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Hepatocellular carcinoma in Australia's Northern Territory: high incidence and poor outcome

Christopher Parker, Steven Y C Tong, Karen Dempsey, John Condon, Suresh K Sharma, John W C Chen, William Sievert and Joshua S Davis
Med J Aust 2014; 201 (8): 470-474. || doi: 10.5694/mja13.11117

Summary

Objective: To describe the epidemiology, clinical features, management and outcomes of hepatocellular carcinoma (HCC) in the Northern Territory over the past decade.

Design, setting and patients: An NT-wide epidemiology study covering the period 1991–2010 and a clinical cohort study including patients diagnosed during 2000–2011. HCC diagnoses were provided by the NT Cancer Registry and cross-checked against clinical records.

Main outcome measures: Age-adjusted incidence of HCC; management; clinical features; and median and 1-year survival.

Results: There were 145 incident cases of HCC in the NT during 1991–2010, giving an age-adjusted annual incidence of 22.7/100 000 (95% CI, 17.2–26.8) for Indigenous Australians and 4.0/100 000 (95% CI, 2.1–5.8) for non-Indigenous Australians — an incidence rate ratio of 5.9 (95% CI, 4.7–7.4). There was no significant change in annual age-adjusted incidence over this period. The most common causative factors were hepatitis B virus in Indigenous people and hepatitis C virus in non-Indigenous people. Most people were diagnosed late, only 13/80 were diagnosed by screening, and outcomes were poor, with 28/80 overall surviving to 1 year. Outcomes were better among those managed through a centralised multidisciplinary service than among those who were not (adjusted hazard ratio for death at 1 year, 0.35 [95% CI, 0.16–0.81]).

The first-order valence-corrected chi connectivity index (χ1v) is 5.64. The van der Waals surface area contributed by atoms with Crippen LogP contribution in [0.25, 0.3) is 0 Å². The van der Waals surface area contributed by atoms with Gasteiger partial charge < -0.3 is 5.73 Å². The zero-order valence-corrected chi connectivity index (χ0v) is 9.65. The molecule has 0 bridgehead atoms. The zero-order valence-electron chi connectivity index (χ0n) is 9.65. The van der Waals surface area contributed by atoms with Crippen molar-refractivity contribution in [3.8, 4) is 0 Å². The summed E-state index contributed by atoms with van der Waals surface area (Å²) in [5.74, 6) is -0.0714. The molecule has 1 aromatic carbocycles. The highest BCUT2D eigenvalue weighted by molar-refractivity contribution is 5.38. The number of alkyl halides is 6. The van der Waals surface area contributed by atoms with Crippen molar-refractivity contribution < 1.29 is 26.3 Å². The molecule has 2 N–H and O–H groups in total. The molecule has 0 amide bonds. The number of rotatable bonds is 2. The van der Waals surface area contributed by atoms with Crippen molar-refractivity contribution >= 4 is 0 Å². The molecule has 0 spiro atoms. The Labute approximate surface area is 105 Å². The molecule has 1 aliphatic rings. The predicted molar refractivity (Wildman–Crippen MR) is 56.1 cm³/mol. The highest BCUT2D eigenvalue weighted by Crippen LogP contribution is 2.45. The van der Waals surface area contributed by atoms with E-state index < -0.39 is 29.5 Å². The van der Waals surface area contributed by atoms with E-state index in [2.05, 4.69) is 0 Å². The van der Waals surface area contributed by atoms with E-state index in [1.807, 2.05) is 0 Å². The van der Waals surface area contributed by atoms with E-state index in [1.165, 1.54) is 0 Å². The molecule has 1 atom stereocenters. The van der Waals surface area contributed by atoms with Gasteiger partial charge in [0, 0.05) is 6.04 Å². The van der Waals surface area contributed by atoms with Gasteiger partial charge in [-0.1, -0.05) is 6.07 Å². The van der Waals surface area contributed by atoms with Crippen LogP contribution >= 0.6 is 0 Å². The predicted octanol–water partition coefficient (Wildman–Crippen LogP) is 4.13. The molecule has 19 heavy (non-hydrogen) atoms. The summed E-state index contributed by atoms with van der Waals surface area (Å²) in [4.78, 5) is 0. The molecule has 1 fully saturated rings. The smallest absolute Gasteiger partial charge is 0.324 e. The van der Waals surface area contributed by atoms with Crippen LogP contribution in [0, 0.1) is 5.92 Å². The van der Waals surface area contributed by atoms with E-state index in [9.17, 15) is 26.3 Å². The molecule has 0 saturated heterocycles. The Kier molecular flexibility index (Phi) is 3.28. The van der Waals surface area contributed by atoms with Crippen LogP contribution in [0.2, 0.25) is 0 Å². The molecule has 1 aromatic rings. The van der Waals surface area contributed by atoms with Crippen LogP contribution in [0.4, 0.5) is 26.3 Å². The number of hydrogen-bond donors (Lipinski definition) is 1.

Conclusion: HCC incidence remains high in the Indigenous people of the NT. More resources are needed for HCC surveillance and management programs in this population.

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  • Christopher Parker1
  • Steven Y C Tong1
  • Karen Dempsey2
  • John Condon1
  • Suresh K Sharma3
  • John W C Chen4
  • William Sievert5
  • Joshua S Davis1

  • 1 Menzies School of Health Research, Darwin, NT.
  • 2 Health Gains Planning Unit, Northern Territory Government, Darwin, NT.
  • 3 Royal Darwin Hospital, Darwin, NT.
  • 4 South Australian Liver Transplant Unit, Flinders Medical Centre, Adelaide, SA.
  • 5 Monash Medical Centre, Melbourne, VIC.


Acknowledgements: 

We thank Libby John, Darren Mounkley, Ramon Pathi and Mark Brooke-Smith from Flinders Medical Centre; and Krispin Hajkowicz, Jane Davies and all the registrars from the Royal Darwin Hospital liver clinic for helping with clinical management of the patients in this study. We thank Mark Loewenthal for statistical advice. National Health and Medical Research Council early career fellowships provided salary support for Joshua Davis and Steven Tong.

Competing interests:

No relevant disclosures.

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